“Lamb to the Slaughter” by Roald Dahl and “Cat in the Rain” by Ernest Hemingway are both short stories about relationships between a man and a woman. These stories have several similarities and differences, which I am going to look upon in this article.
"Cat in the Rain" is situated in a hotel in Italy where the couple are spending their holiday. The husband is lying in bed, reading. He doesn’t give any signs to move, nor does he show any interest in his wife. He is in other words passive. When the American wife spots a cat out in the rain and tells her husband she’s going to get it, he offers to get it for her, but he doesn’t move a finger. This indicates that it was just a polite suggestion and he wasn’t really planning on going out in the rain for the cat, but he probably already knew what the wife’s answer would be. "The husband went on reading, lying propped up with the two pillows at the foot of the bed".
In "Lamb to the Slaughter", Patrick Maloney decides to tell his wife he wants a divorce. Mary Maloney reacts in a completely different way than the American husband in the other short story. At first she pretends she never heard it and leaves the room to find a lamb leg for dinner. She hits her husband in the back of his head, and he dies. Their relationship was very itchy from the beginning of the story, because of their cold responses and lack of lovely gestures. Patrick is clearly hiding something from his wife, and even though she knows there's something wrong, she decides to act normally and ignore his tension. Unlike George in "Cat in the Rain", she knows something is going to happen. She knows she's not in control, and that if her husband decides to leave her she won't be able to stand in his way. Patrick is very tense, and he's not certain of how his wife will react to him wanting a divorce. He’s more direct than the American wife, which probably means that the Maloney relationship has gone a bit further in the wrong direction compared to George and his wife’s relationship.
It seems like the Americans' relationship in "Cat in the rain", is based on formality. They start with a formal conversation, but as soon as the wife mentions she wants something he instantly starts ignoring her: "Did you get the cat?" he asked, putting the book down. "It was gone." "Wonder where it went to?" he said, resting his eyes from reading. She sat down on the bed. "I wanted it so much", she said, "I don't know why I wanted it so much. I wanted that poor kitty. It isn't any fun to be a poor kitty out in the rain." George was reading again. The fact that he ignores her might be a sign that he's not interested in discussing her needs and wishes.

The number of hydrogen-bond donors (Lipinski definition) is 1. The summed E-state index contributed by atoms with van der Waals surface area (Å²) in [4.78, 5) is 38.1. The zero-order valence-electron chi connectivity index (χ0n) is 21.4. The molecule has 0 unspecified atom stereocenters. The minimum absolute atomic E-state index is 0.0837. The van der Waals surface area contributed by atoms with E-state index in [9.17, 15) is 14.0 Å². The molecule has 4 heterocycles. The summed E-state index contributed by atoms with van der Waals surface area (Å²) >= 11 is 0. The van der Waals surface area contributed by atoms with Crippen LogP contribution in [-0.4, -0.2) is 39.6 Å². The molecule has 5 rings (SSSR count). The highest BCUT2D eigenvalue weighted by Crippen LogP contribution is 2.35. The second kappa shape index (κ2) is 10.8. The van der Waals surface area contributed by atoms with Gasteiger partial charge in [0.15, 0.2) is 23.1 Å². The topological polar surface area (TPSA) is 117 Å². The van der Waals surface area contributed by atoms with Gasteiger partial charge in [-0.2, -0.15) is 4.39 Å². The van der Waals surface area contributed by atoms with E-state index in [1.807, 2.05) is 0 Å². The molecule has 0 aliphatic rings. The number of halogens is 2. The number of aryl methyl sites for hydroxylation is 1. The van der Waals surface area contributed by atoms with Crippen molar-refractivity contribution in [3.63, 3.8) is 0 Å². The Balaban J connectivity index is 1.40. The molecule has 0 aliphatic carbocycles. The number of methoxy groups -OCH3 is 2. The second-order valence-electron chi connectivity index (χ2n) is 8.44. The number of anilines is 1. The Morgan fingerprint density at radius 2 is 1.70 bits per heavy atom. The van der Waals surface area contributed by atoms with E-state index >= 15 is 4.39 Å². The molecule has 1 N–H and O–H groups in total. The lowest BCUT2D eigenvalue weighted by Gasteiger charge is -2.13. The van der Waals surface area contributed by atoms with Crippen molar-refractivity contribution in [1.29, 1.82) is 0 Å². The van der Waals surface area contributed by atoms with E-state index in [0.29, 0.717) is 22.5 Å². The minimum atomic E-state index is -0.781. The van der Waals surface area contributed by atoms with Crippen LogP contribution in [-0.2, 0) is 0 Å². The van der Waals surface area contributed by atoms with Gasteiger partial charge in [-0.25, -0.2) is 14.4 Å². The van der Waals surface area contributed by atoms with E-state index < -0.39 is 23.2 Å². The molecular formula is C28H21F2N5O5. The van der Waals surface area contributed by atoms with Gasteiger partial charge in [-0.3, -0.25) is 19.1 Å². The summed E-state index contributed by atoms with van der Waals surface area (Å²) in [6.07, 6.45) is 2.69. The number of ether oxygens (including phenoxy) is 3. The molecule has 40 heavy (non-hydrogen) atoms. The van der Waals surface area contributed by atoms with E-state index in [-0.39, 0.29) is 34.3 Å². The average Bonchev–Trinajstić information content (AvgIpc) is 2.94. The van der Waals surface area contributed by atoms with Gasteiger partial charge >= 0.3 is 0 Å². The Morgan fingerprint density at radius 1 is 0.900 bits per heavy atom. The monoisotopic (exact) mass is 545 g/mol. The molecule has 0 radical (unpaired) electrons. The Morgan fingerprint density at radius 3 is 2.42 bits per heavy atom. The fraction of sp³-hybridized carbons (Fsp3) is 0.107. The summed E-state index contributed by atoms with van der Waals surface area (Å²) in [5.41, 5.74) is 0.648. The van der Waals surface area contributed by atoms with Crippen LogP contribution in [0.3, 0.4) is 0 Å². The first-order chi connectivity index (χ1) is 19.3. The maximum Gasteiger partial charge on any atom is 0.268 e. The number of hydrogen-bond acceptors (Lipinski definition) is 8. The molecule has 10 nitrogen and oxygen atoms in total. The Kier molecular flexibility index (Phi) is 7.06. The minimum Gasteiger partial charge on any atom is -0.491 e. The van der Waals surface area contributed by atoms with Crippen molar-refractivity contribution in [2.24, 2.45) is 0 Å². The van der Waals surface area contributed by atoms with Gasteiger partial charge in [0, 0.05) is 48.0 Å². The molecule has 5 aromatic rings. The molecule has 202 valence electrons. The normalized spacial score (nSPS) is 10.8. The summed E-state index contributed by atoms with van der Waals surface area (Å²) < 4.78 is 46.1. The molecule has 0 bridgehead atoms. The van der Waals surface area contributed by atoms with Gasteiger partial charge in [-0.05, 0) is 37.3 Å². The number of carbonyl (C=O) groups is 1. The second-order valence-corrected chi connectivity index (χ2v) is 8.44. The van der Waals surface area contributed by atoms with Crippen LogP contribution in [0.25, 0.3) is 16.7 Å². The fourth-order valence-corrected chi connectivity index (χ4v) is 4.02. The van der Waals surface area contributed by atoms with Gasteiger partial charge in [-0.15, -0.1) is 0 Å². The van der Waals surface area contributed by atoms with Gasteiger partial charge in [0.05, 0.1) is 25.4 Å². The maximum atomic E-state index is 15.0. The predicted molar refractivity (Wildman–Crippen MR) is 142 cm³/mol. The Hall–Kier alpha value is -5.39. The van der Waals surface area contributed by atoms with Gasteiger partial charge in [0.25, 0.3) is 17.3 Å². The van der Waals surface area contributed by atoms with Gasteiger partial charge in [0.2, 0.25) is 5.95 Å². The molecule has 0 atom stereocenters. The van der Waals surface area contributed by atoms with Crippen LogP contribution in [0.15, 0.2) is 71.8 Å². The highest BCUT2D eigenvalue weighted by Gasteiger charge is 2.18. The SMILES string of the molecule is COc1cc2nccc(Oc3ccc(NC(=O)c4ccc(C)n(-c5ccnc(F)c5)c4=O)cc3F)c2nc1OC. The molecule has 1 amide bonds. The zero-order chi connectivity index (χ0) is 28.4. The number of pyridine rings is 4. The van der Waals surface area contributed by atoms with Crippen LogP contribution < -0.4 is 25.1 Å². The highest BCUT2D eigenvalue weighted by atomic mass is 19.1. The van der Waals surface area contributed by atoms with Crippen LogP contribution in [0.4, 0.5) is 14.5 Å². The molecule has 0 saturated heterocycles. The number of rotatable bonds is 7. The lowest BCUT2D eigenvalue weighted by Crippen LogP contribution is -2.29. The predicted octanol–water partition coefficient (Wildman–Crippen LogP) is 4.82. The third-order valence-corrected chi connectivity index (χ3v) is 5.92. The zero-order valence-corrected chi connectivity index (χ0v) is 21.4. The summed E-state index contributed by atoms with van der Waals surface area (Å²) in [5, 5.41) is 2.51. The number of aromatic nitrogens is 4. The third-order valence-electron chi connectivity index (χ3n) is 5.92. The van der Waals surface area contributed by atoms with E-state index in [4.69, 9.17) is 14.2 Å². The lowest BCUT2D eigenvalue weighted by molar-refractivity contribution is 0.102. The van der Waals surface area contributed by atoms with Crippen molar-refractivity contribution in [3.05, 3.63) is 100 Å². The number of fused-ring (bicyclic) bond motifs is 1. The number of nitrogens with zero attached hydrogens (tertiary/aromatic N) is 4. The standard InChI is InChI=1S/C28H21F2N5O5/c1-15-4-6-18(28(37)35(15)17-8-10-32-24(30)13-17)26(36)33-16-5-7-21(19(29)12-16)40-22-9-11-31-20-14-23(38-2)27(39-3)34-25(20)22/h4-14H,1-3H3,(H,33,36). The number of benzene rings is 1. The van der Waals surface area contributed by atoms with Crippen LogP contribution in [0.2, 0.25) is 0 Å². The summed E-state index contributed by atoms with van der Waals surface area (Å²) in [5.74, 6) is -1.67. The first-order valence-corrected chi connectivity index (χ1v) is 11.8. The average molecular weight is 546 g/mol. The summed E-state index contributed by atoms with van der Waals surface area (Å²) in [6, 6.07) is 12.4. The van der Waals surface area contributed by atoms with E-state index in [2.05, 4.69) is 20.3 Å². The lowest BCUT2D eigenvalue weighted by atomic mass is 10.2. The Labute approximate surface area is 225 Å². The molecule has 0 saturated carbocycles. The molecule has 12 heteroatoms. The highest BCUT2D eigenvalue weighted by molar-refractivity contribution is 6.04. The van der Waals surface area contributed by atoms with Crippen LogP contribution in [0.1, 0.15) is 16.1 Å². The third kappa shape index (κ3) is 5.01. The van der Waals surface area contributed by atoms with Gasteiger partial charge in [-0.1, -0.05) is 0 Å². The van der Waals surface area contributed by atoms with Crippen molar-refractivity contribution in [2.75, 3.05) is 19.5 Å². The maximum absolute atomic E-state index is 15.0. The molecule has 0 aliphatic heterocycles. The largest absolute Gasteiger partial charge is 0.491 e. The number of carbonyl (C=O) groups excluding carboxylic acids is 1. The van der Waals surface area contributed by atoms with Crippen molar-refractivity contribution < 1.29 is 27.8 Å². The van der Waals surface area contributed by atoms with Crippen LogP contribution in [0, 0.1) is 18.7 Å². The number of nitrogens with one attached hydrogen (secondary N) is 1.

Mary and Patrick Maloney's relationship is also based on formality like: "Hullo Darling," "Tired darling?" and "Darling, shall I get your slippers?" Patrick replies in a very passive way, with only short and direct answers like "yes" and "no".
"Cat in the Rain" is a very symbolic short story where the reader must concentrate and read between the lines at all times. The cat is supposed to symbolise the American wife's longing for something different and exciting in the relationship. Perhaps she wants a baby, someone to take care of and keep her distracted, or maybe she's just longing for excitement and despair. Whatever the interpretation, it's something her husband is determined not to give her freely.
Both women characters are the weak link in their relationships. The American wife acts as if she knows her meanings and thoughts are of no interest to George, and Mary Maloney would rather see her husband dead than in the arms of another woman. Mary knows she can't handle a life without her husband: probably both because of her financial situation and the humiliation.
There are many similarities and differences between the short stories, and the red thread is CHANGE. The American wife wants change, but doesn't get it. Her husband, George indirectly declines her several times. Patrick Maloney wants change, he's leaving his wife, but ends up dead instead because his wife doesn't see any other solution to the problem. There's a weak and powerless link in both relationships: the women, who have no saying on the subject. There's a relationship filled with people taking each other for granted. It is inevitably not to mention some of the most prominent differences: the characters' wishes are crossed between the sexes. Patrick and the American wife are the yearning individuals in the relationship; they want excitement and fun, while George and Mary are seeking the calm and comforting life. At the end of the short story "Lamb to the Slaughter", you've had a turning point in the relationship - Patrick is dead. "Cat in the Rain" has no clear inflection point - the relationship goes on like normal.